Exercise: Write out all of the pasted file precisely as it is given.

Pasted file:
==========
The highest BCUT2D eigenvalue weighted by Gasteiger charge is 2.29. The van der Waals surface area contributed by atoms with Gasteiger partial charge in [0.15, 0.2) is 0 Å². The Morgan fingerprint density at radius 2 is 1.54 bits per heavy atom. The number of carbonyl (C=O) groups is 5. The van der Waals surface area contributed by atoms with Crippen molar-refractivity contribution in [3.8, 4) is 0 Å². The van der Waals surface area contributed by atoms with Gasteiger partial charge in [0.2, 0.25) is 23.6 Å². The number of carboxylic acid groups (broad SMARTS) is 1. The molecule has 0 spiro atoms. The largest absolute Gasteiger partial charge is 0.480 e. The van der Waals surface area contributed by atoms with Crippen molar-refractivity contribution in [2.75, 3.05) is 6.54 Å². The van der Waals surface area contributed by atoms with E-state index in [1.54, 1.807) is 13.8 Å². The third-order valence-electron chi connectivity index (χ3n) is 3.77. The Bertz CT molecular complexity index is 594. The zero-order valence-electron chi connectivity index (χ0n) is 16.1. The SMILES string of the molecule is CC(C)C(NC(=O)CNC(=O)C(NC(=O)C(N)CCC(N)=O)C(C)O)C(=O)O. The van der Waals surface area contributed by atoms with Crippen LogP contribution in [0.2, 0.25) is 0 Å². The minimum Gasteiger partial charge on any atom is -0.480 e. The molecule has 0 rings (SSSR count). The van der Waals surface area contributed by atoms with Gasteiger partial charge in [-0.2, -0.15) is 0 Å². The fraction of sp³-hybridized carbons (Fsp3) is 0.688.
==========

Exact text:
The highest BCUT2D eigenvalue weighted by Gasteiger charge is 2.29. The van der Waals surface area contributed by atoms with Gasteiger partial charge in [0.15, 0.2) is 0 Å². The Morgan fingerprint density at radius 2 is 1.54 bits per heavy atom. The number of carbonyl (C=O) groups is 5. The van der Waals surface area contributed by atoms with Crippen molar-refractivity contribution in [3.8, 4) is 0 Å². The van der Waals surface area contributed by atoms with Gasteiger partial charge in [0.2, 0.25) is 23.6 Å². The number of carboxylic acid groups (broad SMARTS) is 1. The molecule has 0 spiro atoms. The largest absolute Gasteiger partial charge is 0.480 e. The van der Waals surface area contributed by atoms with Crippen molar-refractivity contribution in [2.75, 3.05) is 6.54 Å². The van der Waals surface area contributed by atoms with E-state index in [1.54, 1.807) is 13.8 Å². The third-order valence-electron chi connectivity index (χ3n) is 3.77. The Bertz CT molecular complexity index is 594. The zero-order valence-electron chi connectivity index (χ0n) is 16.1. The SMILES string of the molecule is CC(C)C(NC(=O)CNC(=O)C(NC(=O)C(N)CCC(N)=O)C(C)O)C(=O)O. The van der Waals surface area contributed by atoms with Crippen LogP contribution in [0.2, 0.25) is 0 Å². The minimum Gasteiger partial charge on any atom is -0.480 e. The molecule has 0 rings (SSSR count). The van der Waals surface area contributed by atoms with Gasteiger partial charge in [-0.2, -0.15) is 0 Å². The fraction of sp³-hybridized carbons (Fsp3) is 0.688.